Monday, June 18, 2007
I am not anonymous. When I started to "blog," I used "pastor diane" for a few days, then I dropped "pastor", but used my whole name in the "about me" section of my blog. When I first blogged, I even told people in my congregation about it, thinking they might read what I write. I think a few of them do, but I don't know for sure. I didn't really think about being "anonymous" then.
I thought about "blogging" for a long time before I started actually to do it. I started thinking about it because a) my step-son, who is a writer and journalism major, started talking about his blog, 2) I read about the "revgals", women in ministry who started a webring, 3) I read about "blogging" in a book called Writing to Change the World, by Mary Pipher, 4) I wanted a venue to get me writing again, 5) I wanted to "get out there" in some way. I didn't do it because 1) I didn't have any idea how to start a blog. I thought I needed special software and would be creating my own web-site. 2) I am not awfully computer literate. I know how to do word-processing. I don't know from hyper-links.
I bugged Journalism step-son for a long time, "teach me how to start a blog." Finally he gave me http://www.blogger.com/ I kept it on my desk for about 6 months, before one afternoon, I started. I started with an article I had submitted to our local newspaper. I had never done anything like that before, and of course, they didn't print it.
After blogging for oh, about 5 days, I discovered that many bloggers are anonymous. Maybe most are. So why didn't I think of that? Sometimes I kick myself now. There are things perhaps that I could write about if I were anonymous. It really would then be an on-line journal, and I could get advice from my new virtual friends. And I am enjoying the "virtual community" of bloggers I have discovered who read and encourage one another.
I tell myself that I chose to use my name because I think of this as a public venture. When you go pubic, you always have to choose -- what is safe to reveal (for yourself and for others) and what you need to hide. Those of us who use our names are still anonymous, in some ways. My secret desire has always been to write a book, and get it published. And of course, I would never use a pseudonym if I published a book. There's a part of me who wants to be famous -- maybe not with my picture on the book jacket, but at least with my name on the cover.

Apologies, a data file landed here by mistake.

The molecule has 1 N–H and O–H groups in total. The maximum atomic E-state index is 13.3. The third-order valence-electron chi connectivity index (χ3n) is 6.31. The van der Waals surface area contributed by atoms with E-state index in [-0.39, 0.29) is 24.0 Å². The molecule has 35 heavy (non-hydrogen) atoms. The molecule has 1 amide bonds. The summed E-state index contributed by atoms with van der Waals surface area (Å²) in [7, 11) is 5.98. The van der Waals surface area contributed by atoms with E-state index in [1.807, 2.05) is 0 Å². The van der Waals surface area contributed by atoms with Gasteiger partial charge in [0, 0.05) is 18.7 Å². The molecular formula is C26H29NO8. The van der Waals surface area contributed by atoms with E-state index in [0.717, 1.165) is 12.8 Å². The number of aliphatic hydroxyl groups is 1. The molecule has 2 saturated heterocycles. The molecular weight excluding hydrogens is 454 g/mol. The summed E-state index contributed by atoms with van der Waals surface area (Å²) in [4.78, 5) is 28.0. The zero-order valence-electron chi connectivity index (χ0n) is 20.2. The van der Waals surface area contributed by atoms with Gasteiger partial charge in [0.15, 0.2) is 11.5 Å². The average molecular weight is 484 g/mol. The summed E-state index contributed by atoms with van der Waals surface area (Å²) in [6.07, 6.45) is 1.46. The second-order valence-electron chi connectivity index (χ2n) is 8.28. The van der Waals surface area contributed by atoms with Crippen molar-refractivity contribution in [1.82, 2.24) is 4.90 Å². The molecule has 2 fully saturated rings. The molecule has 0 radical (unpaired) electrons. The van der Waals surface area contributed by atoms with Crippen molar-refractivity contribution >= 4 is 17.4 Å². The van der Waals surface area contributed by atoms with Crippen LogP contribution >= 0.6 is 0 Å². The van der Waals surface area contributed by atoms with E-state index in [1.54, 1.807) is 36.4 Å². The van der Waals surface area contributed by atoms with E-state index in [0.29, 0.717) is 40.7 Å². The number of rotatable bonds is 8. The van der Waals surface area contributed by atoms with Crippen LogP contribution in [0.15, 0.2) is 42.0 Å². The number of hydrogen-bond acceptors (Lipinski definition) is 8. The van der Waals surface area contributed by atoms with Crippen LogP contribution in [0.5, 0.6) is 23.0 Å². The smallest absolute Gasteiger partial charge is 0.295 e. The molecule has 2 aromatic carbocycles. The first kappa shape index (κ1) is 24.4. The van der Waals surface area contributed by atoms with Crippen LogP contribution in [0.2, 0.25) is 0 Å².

But RealLivePreacher went public too, but without his real name. His desire was purer, perhaps. His writing is strong, and poignant. I could have done that. I could have written for the pure desire of it, just put it out there without a name, and seen what happened.
But I didn't.
I think that all of us, whether we are "anonymous" or not, are always choosing: what will we share, and what will we hide? This is of course based both on considerations about ourselves and others. At a blog I discovered recently, the author pointed out that in order to remain anonymous, she needs to make sure she doesn't share certain things about herself. I had never thought of that before.
I still blog because I want to write, to go public with my thoughts, ideas, opinions. I fancy that others will find them edifying, maddening, enlightening. I hope so, anyway. And I remind myself that this task, done well, takes a certain amount of courage: whether I am anonymous or not. It takes courage to be honest, really honest about ourselves and about the world.
And I want to remind myself that there are people who are anonymous because nobody knows them or cares about their fate, because they don't have a voice in the world. They don't choose to be anonymous, and anonymity isn't safe for them. Think Darfur. There are times when it is safe to be anonymous (fleeing domestic violence). And there are times when it is dangerous. Help me to remember that.